Social functioning in early psychosis: are all the domains predicted by the same variables?
Article first published online: 13 JAN 2012
© 2012 Blackwell Publishing Asia Pty Ltd
Early Intervention in Psychiatry
Volume 6, Issue 3, pages 317–321, August 2012
How to Cite
Bourdeau, G., Masse, M. and Lecomte, T. (2012), Social functioning in early psychosis: are all the domains predicted by the same variables?. Early Intervention in Psychiatry, 6: 317–321. doi: 10.1111/j.1751-7893.2011.00337.x
- Issue published online: 23 JUL 2012
- Article first published online: 13 JAN 2012
- Received 24 August 2011; accepted 2 December 2011
- activities of daily living;
- early intervention;
- occupational status;
- psychotic disorder;
- social interaction
Aim: The study aims to determine the predictive value of negative symptoms, depression, short-term verbal learning and gender on three areas of social functioning – social life, vocational functioning and independent living skills – in a sample of 88 individuals with early psychosis.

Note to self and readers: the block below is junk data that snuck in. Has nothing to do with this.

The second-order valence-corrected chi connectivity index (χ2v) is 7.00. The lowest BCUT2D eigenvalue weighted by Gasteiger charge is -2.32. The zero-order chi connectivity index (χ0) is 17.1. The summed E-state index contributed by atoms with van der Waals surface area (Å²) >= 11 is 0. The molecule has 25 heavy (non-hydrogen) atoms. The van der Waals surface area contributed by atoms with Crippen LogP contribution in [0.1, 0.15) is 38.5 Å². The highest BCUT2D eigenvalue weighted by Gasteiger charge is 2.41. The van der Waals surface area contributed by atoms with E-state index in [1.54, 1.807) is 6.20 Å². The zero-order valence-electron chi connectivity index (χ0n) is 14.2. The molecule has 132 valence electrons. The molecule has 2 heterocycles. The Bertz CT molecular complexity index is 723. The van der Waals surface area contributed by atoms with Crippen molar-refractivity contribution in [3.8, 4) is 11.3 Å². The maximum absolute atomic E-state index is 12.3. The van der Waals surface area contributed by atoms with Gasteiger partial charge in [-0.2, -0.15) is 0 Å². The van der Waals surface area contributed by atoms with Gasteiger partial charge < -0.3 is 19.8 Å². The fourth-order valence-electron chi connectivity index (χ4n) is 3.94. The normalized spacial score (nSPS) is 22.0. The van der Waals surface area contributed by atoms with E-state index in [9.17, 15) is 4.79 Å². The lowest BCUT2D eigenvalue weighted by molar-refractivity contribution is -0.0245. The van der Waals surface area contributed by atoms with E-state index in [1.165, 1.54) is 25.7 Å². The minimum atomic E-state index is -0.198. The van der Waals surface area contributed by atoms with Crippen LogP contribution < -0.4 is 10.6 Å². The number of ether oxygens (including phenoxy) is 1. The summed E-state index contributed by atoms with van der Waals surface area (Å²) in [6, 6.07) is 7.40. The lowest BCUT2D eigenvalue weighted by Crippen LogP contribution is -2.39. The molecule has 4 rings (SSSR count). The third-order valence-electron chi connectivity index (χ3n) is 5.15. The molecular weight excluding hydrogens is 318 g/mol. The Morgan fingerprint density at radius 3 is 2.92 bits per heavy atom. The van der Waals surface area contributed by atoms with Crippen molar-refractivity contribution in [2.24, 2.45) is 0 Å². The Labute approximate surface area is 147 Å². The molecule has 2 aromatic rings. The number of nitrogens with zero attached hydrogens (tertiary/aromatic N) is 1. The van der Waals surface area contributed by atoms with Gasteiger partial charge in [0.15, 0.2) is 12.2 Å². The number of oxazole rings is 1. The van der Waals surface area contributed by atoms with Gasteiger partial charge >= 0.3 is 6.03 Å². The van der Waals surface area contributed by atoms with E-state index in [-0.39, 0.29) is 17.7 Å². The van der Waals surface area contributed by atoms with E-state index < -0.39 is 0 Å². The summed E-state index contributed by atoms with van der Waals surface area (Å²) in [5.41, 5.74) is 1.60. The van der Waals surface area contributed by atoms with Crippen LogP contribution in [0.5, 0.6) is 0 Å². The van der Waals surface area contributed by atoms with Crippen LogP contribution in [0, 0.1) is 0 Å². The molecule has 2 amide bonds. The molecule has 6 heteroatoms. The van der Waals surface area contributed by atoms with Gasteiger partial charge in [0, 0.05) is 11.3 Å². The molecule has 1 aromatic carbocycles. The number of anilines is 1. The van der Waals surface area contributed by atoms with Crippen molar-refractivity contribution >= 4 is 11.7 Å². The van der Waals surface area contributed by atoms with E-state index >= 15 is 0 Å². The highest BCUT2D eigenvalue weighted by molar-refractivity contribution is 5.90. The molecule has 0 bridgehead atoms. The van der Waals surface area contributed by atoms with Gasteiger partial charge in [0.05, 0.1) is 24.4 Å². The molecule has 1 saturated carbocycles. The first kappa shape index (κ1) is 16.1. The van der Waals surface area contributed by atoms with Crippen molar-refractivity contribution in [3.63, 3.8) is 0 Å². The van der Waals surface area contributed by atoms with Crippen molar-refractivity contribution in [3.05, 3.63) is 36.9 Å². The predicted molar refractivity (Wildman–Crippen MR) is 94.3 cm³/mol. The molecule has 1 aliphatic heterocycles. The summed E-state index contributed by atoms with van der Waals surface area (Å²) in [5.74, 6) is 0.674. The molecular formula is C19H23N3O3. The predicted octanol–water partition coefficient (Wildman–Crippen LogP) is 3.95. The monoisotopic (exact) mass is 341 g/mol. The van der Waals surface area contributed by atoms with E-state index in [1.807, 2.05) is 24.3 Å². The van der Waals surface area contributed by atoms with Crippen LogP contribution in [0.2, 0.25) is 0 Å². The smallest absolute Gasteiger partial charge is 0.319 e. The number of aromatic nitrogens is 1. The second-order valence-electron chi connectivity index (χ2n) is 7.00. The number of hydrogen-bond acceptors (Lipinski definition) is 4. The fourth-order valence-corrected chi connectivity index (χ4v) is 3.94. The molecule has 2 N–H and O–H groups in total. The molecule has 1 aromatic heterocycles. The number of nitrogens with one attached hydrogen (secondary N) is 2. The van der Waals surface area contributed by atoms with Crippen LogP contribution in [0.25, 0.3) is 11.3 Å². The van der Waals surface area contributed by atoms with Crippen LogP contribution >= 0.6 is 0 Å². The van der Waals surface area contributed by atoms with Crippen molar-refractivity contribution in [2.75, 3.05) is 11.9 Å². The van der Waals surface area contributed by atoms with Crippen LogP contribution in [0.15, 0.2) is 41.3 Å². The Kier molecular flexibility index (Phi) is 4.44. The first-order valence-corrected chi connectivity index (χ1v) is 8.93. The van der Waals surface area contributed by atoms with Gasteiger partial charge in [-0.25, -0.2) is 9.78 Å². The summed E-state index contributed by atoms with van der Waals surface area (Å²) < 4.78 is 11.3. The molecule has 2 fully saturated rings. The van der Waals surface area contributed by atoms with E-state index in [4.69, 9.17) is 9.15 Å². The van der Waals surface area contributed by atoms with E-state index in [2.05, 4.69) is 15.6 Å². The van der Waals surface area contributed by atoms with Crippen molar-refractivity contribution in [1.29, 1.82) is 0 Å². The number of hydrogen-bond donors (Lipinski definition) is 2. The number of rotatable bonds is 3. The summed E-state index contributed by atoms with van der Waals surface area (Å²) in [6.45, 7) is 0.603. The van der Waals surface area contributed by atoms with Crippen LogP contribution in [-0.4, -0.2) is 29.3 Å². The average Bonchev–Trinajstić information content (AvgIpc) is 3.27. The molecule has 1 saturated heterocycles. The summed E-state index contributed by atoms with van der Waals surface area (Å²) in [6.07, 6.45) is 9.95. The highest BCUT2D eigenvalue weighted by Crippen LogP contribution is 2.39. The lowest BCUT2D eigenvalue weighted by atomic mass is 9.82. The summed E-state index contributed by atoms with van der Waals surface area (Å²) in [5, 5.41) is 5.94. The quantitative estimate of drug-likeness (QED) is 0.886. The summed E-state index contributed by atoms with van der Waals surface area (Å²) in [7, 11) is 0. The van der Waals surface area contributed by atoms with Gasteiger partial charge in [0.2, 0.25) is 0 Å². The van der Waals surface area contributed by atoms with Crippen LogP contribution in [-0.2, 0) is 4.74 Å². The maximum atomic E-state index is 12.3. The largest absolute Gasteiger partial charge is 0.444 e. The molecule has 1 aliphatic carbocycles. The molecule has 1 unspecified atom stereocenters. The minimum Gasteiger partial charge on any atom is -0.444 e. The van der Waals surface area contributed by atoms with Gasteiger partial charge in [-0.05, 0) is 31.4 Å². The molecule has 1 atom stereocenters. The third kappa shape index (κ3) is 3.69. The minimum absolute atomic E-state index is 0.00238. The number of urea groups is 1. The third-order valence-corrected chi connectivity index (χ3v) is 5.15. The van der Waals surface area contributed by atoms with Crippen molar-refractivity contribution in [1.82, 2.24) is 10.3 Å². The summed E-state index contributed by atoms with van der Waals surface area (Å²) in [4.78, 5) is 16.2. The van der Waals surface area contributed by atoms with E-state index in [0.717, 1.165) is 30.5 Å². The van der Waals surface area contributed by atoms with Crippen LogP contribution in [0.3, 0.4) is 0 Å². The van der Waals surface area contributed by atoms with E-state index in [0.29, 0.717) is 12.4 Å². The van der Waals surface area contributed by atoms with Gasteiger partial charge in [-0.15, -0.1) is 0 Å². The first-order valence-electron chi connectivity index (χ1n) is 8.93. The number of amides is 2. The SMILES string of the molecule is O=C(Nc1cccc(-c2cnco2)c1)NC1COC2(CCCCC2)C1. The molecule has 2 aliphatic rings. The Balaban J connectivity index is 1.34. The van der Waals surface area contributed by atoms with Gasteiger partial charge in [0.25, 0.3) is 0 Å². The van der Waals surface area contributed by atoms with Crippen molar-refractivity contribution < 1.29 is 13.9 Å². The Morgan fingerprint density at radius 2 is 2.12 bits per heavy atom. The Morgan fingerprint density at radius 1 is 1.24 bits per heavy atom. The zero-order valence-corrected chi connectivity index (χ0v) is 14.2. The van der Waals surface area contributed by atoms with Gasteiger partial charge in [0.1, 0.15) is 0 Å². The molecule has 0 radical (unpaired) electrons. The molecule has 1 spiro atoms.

Methods: Participants were recruited from Early Psychosis Intervention programmes and community mental health clinics in British Columbia, Canada, and completed the following measures: Client's Assessment of Strengths, Interests, and Goals, Brief Psychiatric Rating Scale, Beck Depression Inventory and California Verbal Learning Task.
Results: Multiple linear regressions revealed that: more negative symptoms and higher depression predicted a less active social life; more negative symptoms and poorer short-term verbal learning ability predicted lower vocational functioning; and more negative symptoms and male gender predicted lower independent living skills.
Conclusion: Results suggest that negative symptoms are predictive of all three areas of functioning but that specific variables add significant unique variance to individual areas of social functioning. Although a global social functioning score can be considered useful, greater precision can be gained by the use of domain-specific measures.